The pilot phase of ASEAN NCAP concludes with the announcement of results from Phase 3 crash tests recently on the 5th of May. A total of nine different models were tested between October 2013 and April 2014. Combined with results of the first two phases, a total of ten major OEMs operating in the region had key models tested in ASEAN NCAP.
Models under the spotlight this time were the Proton Prevé, Volkswagen Polo Sedan, Chevrolet Sonic, Chevrolet Colorado, Toyota Corolla Altis, Honda CR-V, Isuzu D-Max, Peugeot 208, and Kia Picanto. The Proton Suprima S and Volkswagen Polo hatchback were extended ratings based on the performance of their sedan counterparts.
As a fledgling programme still finding its footing, the ASEAN NCAP unsurprisingly finds itself still charting many firsts in its history. There was the first LHD vehicle, a Honda CR-V made in Thailand for the Philippines; the first vehicle tested in South Korea’s KATRI lab for ASEAN NCAP, the Chevrolet Colorado; and the first pick-up trucks of the programme, namely the Colorado and Isuzu D-Max. Five brands made their first appearances in the ASEAN NCAP – Volkswagen, Chevrolet, Isuzu, Kia, and Peugeot.
A number of models were given dual ratings because of differing specifications in different markets. We have previously highlighted the ASEAN market’s lack of homogeneity as a key stumbling block that prevents an effective unified motor vehicle rating system, not that ASEAN NCAP’s valiant efforts are not praiseworthy, mind you.
Models that received two ratings were the Toyota Corolla Altis, Kia Picanto, Honda CR-V, and Chevrolet Colorado. In the case of the Corolla and Picanto, two sets of results were used in ASEAN NCAP’s evaluations, whilst in the CR-V and Colorado’s case, it was simply a case of five stars for versions with stability control and four stars for versions without. In case anyone forgot, stability control is a prerequisite for a five-star rating in ASEAN NCAP.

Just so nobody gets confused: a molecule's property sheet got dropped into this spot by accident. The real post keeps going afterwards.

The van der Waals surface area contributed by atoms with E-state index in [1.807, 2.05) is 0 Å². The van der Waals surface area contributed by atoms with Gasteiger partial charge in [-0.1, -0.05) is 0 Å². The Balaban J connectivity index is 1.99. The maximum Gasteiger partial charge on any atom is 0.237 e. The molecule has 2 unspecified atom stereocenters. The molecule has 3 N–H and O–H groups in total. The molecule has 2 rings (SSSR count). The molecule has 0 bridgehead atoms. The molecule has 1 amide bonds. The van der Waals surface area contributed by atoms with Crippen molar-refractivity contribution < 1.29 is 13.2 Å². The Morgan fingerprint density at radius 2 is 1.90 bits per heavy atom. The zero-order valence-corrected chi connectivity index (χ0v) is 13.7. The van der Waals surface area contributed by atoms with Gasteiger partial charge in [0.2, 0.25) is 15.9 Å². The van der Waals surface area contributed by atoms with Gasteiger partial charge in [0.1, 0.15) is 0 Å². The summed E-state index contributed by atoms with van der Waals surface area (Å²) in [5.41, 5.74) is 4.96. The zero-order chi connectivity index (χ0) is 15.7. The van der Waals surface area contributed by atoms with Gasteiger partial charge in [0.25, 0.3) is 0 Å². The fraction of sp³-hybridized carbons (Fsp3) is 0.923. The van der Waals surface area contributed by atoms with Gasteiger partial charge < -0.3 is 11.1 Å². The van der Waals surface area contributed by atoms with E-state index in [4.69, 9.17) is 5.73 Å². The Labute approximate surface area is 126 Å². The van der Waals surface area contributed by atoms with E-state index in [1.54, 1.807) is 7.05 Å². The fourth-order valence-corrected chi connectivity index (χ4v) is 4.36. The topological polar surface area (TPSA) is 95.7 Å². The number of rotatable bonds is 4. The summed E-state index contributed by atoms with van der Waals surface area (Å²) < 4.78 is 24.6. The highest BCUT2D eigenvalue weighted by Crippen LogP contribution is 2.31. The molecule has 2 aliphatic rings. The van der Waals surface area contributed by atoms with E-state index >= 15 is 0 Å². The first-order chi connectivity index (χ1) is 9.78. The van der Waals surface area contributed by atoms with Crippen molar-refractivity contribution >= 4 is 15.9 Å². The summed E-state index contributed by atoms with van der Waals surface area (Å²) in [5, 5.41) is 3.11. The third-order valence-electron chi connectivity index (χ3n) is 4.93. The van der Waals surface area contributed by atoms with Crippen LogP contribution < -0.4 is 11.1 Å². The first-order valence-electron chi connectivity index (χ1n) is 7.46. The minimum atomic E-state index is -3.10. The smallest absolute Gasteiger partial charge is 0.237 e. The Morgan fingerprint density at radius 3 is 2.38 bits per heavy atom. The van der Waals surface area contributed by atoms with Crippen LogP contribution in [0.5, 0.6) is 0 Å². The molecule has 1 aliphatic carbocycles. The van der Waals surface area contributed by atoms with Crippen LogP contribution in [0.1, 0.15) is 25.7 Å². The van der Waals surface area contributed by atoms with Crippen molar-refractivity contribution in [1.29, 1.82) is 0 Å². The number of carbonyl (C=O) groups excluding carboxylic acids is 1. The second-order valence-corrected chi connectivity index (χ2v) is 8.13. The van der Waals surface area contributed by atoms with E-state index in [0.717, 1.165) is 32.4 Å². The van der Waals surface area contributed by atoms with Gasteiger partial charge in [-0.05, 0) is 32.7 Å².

For the Toyota Corolla, ASEAN NCAP’s own testing at the MIROS PC3 lab in Malacca was conducted on the base 1.8E model with dual airbags and no stability control. The result was four stars for both adult and child protection. A second test on the Corolla was conducted at the JARI lab in Japan using a full-spec 2.0V unit with seven airbags and stability control. In this specification, the Corolla was rated five stars for adult protection and four for child protection. Curiously, the separate test of the 2.0V was described as a collaborative effort with Australasian NCAP although Toyota does not actually offer a 2.0-litre version of the Corolla in Australia.
ASEAN NCAP did, however, test two versions of the Kia Picanto on its own, one being a Malaysia-spec model with six airbags and stability control as standard and the other a Thai-spec model with no airbags and no stability control. Difference between the two is therefore stark, as the Malaysian model bags four stars for both adult and child protection whilst the Thai-model is slapped with zero stars for adult and one star for child protection. Ouch.
In total, four vehicles bagged five star ratings in Phase 3, but as mentioned earlier, three of them, namely the CR-V, Colorado, and Corolla, came with caveats. The Proton Prevé completes the five-star quartet and it is the only model that receives this rating across the board, as all variants are now equipped with six airbags and stability control as standard.
The Prevé also scored the second highest adult occupant protection score of 15.38 out of a maximum score of 16.00, making it a highly commendable effort by Proton although its 67% (3 star) score for child protection was ultimately less impressive. The CR-V, should it come with ESC, scores the highest in both adult and child protection, at 15.46 and 86% respectively.
Overall results of ASEAN NCAP Phase 3 are summarized below: